When prescribing oblique prism, attention should be paid to the orientation of the prism base, especially in countries such as the United States, where prism base is specified from 0 to 180 degrees. Each meridian has two choices as far as prism base directions are concerned: For example up and out or down and in. Thus, the direction of the prism base should be specified either as "base up and in at the appropriate meridian" or as "base down and out in the appropriate meridian" to avoid ambiguity.

 Measuring Strabismic Deviations Through Glasses



Glasses have an effect on the measurement of strabismus, which becomes clinically significant especially with high power spectacle lenses. [6] This is because in a strabismic patient, only one line of sight at a time passes through the corresponding spectacle lens at its optical center (where there is no prismatic power). The other line of sight, on the other hand, passes through the corresponding spectacle lens at a position away from its optical center, where it encounters prismatic power (that is equal to the distance of that point from the optical axis in centimeters multiplied by the power of the lens in diopters, Prentice's rule), causing a prismatic change of the deviation as measured in front of the glasses.

Plus lenses may be thought of as acting somewhat like two prisms base to base, and minus lenses may be thought of as acting somewhat like two prisms apex to apex. [3] Thus, plus lenses decrease the measured ocular deviation, as they cause base-in effect for exotropia and base-out effect for esotropia, and base-down effect for hypertropia and base-up effect for hypotropia. Minus lenses have the opposite effect; they increase the measured deviation ("minus measures more"), as they cause base-out effect for exotropia and base-in effect for esotropia, and base-up effect for hypertropia and base-down effect for hypotropia. Beware, however that cosmetically the effect of glasses is just the opposite because of magnification considerations; plus lenses increase the cosmetic deviation, and minus lenses decrease the cosmetic deviation. The true deviation (at distance) in front of the glasses is changed by a percentage of approximately 2.5 × D, where D is the bilateral spectacle lens power. [1],[6] For example, an exotrope of 40Δ wearing -10.00 glasses will measure (2.5) × (10) =25% more exotropia for a total of 50Δ.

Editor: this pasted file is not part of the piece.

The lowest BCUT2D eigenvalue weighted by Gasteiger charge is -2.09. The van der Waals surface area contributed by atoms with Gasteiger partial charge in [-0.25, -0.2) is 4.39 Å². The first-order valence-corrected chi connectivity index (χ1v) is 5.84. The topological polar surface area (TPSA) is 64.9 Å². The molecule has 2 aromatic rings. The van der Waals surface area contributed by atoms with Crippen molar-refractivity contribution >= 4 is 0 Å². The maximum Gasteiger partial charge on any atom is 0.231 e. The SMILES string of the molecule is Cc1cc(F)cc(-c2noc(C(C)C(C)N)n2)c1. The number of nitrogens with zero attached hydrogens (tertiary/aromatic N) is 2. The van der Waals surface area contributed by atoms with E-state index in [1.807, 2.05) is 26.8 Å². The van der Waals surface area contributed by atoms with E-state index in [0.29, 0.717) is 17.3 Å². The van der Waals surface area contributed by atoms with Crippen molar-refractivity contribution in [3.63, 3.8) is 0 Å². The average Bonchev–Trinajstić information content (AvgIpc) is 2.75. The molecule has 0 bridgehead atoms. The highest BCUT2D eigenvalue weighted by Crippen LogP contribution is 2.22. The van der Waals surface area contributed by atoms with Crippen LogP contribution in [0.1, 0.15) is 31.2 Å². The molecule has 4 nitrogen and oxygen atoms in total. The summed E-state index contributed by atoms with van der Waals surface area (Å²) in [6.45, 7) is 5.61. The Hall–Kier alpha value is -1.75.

One consequence of this is that a strabismic patient with anisometropic glasses will measure an incomitant deviation in front of the glasses; even a straight-eyed patient will measure an incomitant deviation with various gazes in front of anisometropic glasses. So before you start thinking of a nerve palsy or similar, make sure that you are not simply dealing with a measurement artifact due to the different power glasses in front of the two eyes.

Likewise, if a patient without strabismus but with anisometropia reads below the optical centers of his or her single vision glasses, different vertical prismatic effect is induced by the different lens powers in the glasses. Most patients physiologically adapt or learn to fuse small vertical deviations. If not, however, the most common way to compensate for the problem is to incorporate vertical prism in the lower portion of one spectacle lens to lessen or eliminate the induced diplopia, in the form of slab-off or reverse-slab prisms, without changing the power of the spectacle lens. When prescribing slab-off or reverse-slab prisms, it is recommended to measure (by prism and cover test in the reading position) rather than calculate, the amount of prism required, [1] which takes into account that the patient may have already partially compensated for the differential vertical prismatic effect.

Note that even patients without ocular misalignment or anisometropia will be given strabismus by their glasses when their spectacle lenses are decentered.

 Measuring the Amount of Prism Ground into, Applied to, or Caused by Decentration of Spectacle Lenses